Money does not grow on trees, is a favourite proverb of Prime Minister Manmohan Singh. Union Finance Minister Pranab Mukherjee also knows that money does not grow on the moon either, even if his Cabinet colleagues ask for the moon in making their demands for grants.
The time for fiscal rectitude and correction is now. If Mr Mukherjee misses this year's opportunity, he will not get another. He may well present all the Budgets of this government till its term in office is over, but it is this year's Budget that can well determine his place in history books.
With only Bihar assembly elections due this year, and elections to several politically important states in 2011, this year's Budget is the only opportunity Mr Mukherjee has for bold initiatives and the tough task of fiscal correction. If he gets his numbers wrong this time, no damage-control will be possible next year. So, what should the Union finance minister do?
To begin with, he must stick to his own statement that in 2010-11 he will bring the fiscal deficit to national income ratio down to 5.5 per cent, with the revenue deficit down to at least 2.0 per cent of GDP.
Joining hands with the central bank, which has done its bit on the monetary policy front, the finance minister must reverse the recent slide in fiscal numbers. A rollback of some elements of the fiscal stimulus package of 2008-09 will be necessary.
Since the introduction of a national goods and services tax has now been delayed by a year, there can be a 2 percentage point hike in excise duty this year, with another 2 percentage point increase next year when GST is introduced.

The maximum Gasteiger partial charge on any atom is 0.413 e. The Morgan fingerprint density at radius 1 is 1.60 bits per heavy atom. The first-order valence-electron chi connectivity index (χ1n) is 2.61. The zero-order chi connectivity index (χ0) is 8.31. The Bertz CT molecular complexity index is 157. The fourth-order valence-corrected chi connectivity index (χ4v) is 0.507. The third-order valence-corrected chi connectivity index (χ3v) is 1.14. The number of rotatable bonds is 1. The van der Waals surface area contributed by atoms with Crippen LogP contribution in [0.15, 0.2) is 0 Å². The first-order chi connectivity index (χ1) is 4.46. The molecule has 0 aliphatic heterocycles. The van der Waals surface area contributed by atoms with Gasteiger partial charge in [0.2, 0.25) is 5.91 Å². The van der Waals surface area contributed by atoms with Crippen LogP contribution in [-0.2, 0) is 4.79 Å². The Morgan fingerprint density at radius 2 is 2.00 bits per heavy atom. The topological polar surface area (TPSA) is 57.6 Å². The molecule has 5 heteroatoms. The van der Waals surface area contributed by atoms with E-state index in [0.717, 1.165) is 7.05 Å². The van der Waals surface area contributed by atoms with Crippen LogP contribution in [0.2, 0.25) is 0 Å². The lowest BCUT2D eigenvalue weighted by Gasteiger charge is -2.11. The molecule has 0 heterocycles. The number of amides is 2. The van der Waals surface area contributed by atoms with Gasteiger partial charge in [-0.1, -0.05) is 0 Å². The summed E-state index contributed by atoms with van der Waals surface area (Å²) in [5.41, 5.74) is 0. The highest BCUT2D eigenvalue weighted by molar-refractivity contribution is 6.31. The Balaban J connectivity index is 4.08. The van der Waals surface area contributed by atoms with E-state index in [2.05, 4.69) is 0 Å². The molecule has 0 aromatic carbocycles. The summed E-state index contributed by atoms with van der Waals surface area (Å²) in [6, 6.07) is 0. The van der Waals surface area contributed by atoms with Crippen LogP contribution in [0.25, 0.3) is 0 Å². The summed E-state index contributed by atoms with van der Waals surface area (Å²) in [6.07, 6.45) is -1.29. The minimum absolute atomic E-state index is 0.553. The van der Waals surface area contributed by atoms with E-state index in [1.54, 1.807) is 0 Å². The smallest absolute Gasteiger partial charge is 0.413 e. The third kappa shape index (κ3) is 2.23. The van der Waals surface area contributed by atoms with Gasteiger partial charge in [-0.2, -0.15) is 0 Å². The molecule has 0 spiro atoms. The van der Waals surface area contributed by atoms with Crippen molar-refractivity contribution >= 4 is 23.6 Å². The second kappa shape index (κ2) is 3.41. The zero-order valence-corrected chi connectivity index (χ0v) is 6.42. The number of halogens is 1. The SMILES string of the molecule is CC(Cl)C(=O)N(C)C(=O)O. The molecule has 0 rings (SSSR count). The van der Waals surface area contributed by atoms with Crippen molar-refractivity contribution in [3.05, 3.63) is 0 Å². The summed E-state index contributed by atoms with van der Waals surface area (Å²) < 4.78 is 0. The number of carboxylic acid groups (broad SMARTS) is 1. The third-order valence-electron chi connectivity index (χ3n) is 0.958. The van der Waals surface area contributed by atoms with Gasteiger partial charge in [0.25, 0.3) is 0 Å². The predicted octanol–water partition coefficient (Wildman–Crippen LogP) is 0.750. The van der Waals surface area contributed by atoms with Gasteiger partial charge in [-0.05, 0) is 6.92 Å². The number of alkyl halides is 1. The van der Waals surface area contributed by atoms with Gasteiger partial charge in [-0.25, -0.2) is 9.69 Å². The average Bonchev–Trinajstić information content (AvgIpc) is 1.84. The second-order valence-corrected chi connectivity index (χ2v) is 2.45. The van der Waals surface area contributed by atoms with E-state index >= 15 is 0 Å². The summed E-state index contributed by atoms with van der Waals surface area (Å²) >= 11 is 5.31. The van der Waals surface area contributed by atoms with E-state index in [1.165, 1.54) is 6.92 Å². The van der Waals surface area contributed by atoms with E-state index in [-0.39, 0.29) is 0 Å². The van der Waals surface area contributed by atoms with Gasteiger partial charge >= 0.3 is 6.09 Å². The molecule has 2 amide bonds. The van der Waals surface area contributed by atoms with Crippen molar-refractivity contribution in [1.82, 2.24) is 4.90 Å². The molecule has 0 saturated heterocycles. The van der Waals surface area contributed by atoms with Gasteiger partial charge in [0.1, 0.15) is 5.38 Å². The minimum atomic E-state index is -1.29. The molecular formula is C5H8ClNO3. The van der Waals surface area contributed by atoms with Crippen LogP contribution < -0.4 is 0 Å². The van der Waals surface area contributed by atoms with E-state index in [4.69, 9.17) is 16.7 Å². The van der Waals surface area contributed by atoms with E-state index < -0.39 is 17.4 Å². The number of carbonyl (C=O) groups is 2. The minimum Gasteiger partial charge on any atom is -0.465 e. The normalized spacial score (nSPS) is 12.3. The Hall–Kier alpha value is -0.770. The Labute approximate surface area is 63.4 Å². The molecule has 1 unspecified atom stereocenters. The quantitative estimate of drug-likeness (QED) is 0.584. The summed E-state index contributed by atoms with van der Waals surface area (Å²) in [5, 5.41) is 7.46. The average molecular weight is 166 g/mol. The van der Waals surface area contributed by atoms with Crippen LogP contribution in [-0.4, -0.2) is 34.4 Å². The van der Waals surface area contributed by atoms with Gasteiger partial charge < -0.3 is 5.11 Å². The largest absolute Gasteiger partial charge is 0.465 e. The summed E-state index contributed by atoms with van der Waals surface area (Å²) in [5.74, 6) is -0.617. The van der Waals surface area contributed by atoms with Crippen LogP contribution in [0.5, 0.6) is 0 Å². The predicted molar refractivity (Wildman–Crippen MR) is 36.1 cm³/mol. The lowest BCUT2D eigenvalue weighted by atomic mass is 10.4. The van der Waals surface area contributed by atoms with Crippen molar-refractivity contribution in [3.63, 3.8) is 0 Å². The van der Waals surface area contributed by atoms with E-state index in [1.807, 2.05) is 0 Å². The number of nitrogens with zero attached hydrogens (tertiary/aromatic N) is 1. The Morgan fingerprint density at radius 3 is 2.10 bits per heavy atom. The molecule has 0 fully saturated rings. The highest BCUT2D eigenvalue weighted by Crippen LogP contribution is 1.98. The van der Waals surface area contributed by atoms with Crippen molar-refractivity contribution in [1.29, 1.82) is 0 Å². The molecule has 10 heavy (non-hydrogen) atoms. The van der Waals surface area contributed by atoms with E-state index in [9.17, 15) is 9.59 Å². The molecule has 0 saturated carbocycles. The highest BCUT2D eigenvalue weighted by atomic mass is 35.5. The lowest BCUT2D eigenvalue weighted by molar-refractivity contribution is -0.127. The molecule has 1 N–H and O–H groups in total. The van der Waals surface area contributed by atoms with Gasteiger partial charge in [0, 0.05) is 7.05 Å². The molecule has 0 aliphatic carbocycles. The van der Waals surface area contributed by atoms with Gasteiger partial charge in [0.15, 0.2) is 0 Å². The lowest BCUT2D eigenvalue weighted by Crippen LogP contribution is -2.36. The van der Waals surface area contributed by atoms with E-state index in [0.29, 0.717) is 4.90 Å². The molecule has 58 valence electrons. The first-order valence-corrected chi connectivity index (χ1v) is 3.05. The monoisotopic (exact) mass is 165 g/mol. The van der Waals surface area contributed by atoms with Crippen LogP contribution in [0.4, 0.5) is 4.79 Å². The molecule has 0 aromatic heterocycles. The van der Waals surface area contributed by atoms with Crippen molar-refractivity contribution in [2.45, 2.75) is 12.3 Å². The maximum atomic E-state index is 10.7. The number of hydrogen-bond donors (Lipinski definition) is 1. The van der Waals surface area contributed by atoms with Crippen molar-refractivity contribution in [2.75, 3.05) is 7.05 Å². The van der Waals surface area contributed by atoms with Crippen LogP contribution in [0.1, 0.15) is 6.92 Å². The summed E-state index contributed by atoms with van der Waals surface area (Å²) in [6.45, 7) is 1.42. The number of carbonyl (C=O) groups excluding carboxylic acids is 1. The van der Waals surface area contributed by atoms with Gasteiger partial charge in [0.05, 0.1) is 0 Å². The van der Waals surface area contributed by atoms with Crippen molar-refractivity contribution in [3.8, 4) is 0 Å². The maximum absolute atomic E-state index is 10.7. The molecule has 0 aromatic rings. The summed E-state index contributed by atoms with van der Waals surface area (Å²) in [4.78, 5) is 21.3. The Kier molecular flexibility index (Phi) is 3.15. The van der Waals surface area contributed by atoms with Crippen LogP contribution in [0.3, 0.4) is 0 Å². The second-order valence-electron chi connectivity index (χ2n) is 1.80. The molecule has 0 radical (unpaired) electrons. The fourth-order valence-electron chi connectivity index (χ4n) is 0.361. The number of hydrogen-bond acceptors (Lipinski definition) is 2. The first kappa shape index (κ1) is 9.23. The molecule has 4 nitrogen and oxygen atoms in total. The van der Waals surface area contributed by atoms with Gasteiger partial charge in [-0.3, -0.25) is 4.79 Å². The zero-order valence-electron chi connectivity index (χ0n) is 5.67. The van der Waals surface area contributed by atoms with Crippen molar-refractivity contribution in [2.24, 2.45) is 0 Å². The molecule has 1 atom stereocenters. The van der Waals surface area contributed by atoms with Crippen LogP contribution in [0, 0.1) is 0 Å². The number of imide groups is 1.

The government has no option but to tap tax revenues, both direct and indirect, and earnings from public sector equity sales, to reduce the overall deficit. While an inflation-hit salaried middle class may expect some tax relief, they cannot be spared some of the impact of a reduction in subsidies, including fertiliser and petroleum subsidies, which is now long overdue.
Alongside such acts of fiscal empowerment, Mr Mukherjee will have to unveil some bold reforms that will revitalise the economy, especially the manufacturing sector. In its second avatar, the United Progressive Alliance government gives the impression of being tongue-tied on reform.
The Union Budget Speech is a major statement of policy intent on a wide front. Mr Mukherjee has said in several interviews that he too is a reformer like the prime minister and his immediate predecessor P Chidambaram.This year's Budget Speech offers the opportunity to the finance minister to be remembered as such. The Budget must aim to promote the growth of employment-intensive sectors even as it reforms the tax system, paves the way for GST and ensures the fiscal sustainability of the growth process.